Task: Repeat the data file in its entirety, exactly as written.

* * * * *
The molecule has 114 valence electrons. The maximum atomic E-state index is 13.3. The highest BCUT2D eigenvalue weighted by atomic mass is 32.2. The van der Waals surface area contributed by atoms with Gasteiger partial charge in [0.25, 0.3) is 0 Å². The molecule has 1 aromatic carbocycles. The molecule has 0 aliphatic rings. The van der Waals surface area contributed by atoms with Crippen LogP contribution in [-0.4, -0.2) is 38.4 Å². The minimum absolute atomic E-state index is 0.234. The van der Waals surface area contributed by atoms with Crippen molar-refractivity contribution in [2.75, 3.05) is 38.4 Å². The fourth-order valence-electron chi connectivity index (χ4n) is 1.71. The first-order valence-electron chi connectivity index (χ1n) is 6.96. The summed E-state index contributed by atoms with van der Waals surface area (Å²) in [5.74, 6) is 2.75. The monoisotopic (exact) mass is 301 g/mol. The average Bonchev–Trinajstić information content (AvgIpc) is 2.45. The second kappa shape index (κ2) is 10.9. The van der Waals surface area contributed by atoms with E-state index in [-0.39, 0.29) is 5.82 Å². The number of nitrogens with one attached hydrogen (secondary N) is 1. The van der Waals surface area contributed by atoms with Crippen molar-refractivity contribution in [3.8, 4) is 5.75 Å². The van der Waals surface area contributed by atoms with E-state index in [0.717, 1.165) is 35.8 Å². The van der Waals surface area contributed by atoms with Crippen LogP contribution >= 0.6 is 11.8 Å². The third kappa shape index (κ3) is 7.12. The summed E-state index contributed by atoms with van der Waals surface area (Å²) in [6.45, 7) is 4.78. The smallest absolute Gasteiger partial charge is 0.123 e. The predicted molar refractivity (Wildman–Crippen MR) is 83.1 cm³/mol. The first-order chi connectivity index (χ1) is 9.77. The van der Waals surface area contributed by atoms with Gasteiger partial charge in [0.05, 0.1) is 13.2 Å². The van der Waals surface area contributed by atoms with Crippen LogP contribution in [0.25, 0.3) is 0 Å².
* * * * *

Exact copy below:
The molecule has 114 valence electrons. The maximum atomic E-state index is 13.3. The highest BCUT2D eigenvalue weighted by atomic mass is 32.2. The van der Waals surface area contributed by atoms with Gasteiger partial charge in [0.25, 0.3) is 0 Å². The molecule has 1 aromatic carbocycles. The molecule has 0 aliphatic rings. The van der Waals surface area contributed by atoms with Crippen LogP contribution in [-0.4, -0.2) is 38.4 Å². The minimum absolute atomic E-state index is 0.234. The van der Waals surface area contributed by atoms with Crippen molar-refractivity contribution in [2.75, 3.05) is 38.4 Å². The fourth-order valence-electron chi connectivity index (χ4n) is 1.71. The first-order valence-electron chi connectivity index (χ1n) is 6.96. The summed E-state index contributed by atoms with van der Waals surface area (Å²) in [5.74, 6) is 2.75. The monoisotopic (exact) mass is 301 g/mol. The average Bonchev–Trinajstić information content (AvgIpc) is 2.45. The second kappa shape index (κ2) is 10.9. The van der Waals surface area contributed by atoms with E-state index in [-0.39, 0.29) is 5.82 Å². The number of nitrogens with one attached hydrogen (secondary N) is 1. The van der Waals surface area contributed by atoms with Crippen molar-refractivity contribution in [3.8, 4) is 5.75 Å². The van der Waals surface area contributed by atoms with E-state index in [0.717, 1.165) is 35.8 Å². The van der Waals surface area contributed by atoms with Crippen LogP contribution >= 0.6 is 11.8 Å². The third kappa shape index (κ3) is 7.12. The summed E-state index contributed by atoms with van der Waals surface area (Å²) in [6.45, 7) is 4.78. The smallest absolute Gasteiger partial charge is 0.123 e. The predicted molar refractivity (Wildman–Crippen MR) is 83.1 cm³/mol. The first-order chi connectivity index (χ1) is 9.77. The van der Waals surface area contributed by atoms with Gasteiger partial charge in [0.05, 0.1) is 13.2 Å². The van der Waals surface area contributed by atoms with Crippen LogP contribution in [0.25, 0.3) is 0 Å².